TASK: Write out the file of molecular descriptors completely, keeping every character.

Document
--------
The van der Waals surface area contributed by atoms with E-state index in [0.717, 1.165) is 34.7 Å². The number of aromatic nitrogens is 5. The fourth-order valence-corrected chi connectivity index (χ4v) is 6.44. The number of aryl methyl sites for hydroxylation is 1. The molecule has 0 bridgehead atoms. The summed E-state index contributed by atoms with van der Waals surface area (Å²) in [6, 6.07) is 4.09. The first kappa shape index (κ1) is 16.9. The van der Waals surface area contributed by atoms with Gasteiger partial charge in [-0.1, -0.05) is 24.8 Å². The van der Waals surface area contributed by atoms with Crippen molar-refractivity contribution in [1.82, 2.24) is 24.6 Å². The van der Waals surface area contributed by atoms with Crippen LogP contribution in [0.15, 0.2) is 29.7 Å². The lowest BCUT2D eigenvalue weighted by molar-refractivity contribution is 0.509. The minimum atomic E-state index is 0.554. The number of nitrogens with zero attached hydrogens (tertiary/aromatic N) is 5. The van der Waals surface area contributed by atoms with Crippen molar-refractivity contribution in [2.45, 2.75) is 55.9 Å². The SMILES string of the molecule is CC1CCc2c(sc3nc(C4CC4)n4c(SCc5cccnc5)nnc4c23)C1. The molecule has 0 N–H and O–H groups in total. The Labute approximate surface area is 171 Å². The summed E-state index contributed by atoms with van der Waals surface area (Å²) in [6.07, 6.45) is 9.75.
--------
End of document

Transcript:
The van der Waals surface area contributed by atoms with E-state index in [0.717, 1.165) is 34.7 Å². The number of aromatic nitrogens is 5. The fourth-order valence-corrected chi connectivity index (χ4v) is 6.44. The number of aryl methyl sites for hydroxylation is 1. The molecule has 0 bridgehead atoms. The summed E-state index contributed by atoms with van der Waals surface area (Å²) in [6, 6.07) is 4.09. The first kappa shape index (κ1) is 16.9. The van der Waals surface area contributed by atoms with Gasteiger partial charge in [-0.1, -0.05) is 24.8 Å². The van der Waals surface area contributed by atoms with Crippen molar-refractivity contribution in [1.82, 2.24) is 24.6 Å². The van der Waals surface area contributed by atoms with Crippen LogP contribution in [0.15, 0.2) is 29.7 Å². The lowest BCUT2D eigenvalue weighted by molar-refractivity contribution is 0.509. The minimum atomic E-state index is 0.554. The number of nitrogens with zero attached hydrogens (tertiary/aromatic N) is 5. The van der Waals surface area contributed by atoms with Crippen molar-refractivity contribution in [2.45, 2.75) is 55.9 Å². The SMILES string of the molecule is CC1CCc2c(sc3nc(C4CC4)n4c(SCc5cccnc5)nnc4c23)C1. The molecule has 0 N–H and O–H groups in total. The Labute approximate surface area is 171 Å². The summed E-state index contributed by atoms with van der Waals surface area (Å²) in [6.07, 6.45) is 9.75.